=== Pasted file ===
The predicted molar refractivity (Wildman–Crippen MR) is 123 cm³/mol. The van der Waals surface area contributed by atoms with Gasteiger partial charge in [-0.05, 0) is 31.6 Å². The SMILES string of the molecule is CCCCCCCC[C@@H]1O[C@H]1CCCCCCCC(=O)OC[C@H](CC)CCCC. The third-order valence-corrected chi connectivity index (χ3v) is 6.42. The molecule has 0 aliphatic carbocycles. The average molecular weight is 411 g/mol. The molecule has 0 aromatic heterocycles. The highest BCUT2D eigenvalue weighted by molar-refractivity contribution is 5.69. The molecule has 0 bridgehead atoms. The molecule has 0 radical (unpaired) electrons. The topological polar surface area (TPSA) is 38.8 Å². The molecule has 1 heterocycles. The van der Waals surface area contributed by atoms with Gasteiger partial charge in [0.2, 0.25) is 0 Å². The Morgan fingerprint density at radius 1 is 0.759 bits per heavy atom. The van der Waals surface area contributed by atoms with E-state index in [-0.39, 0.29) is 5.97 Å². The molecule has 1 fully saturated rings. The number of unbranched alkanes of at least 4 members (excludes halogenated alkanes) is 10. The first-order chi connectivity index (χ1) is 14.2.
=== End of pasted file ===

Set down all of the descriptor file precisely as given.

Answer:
The predicted molar refractivity (Wildman–Crippen MR) is 123 cm³/mol. The van der Waals surface area contributed by atoms with Gasteiger partial charge in [-0.05, 0) is 31.6 Å². The SMILES string of the molecule is CCCCCCCC[C@@H]1O[C@H]1CCCCCCCC(=O)OC[C@H](CC)CCCC. The third-order valence-corrected chi connectivity index (χ3v) is 6.42. The molecule has 0 aliphatic carbocycles. The average molecular weight is 411 g/mol. The molecule has 0 aromatic heterocycles. The highest BCUT2D eigenvalue weighted by molar-refractivity contribution is 5.69. The molecule has 0 bridgehead atoms. The molecule has 0 radical (unpaired) electrons. The topological polar surface area (TPSA) is 38.8 Å². The molecule has 1 heterocycles. The van der Waals surface area contributed by atoms with Gasteiger partial charge in [0.2, 0.25) is 0 Å². The Morgan fingerprint density at radius 1 is 0.759 bits per heavy atom. The van der Waals surface area contributed by atoms with E-state index in [-0.39, 0.29) is 5.97 Å². The molecule has 1 fully saturated rings. The number of unbranched alkanes of at least 4 members (excludes halogenated alkanes) is 10. The first-order chi connectivity index (χ1) is 14.2.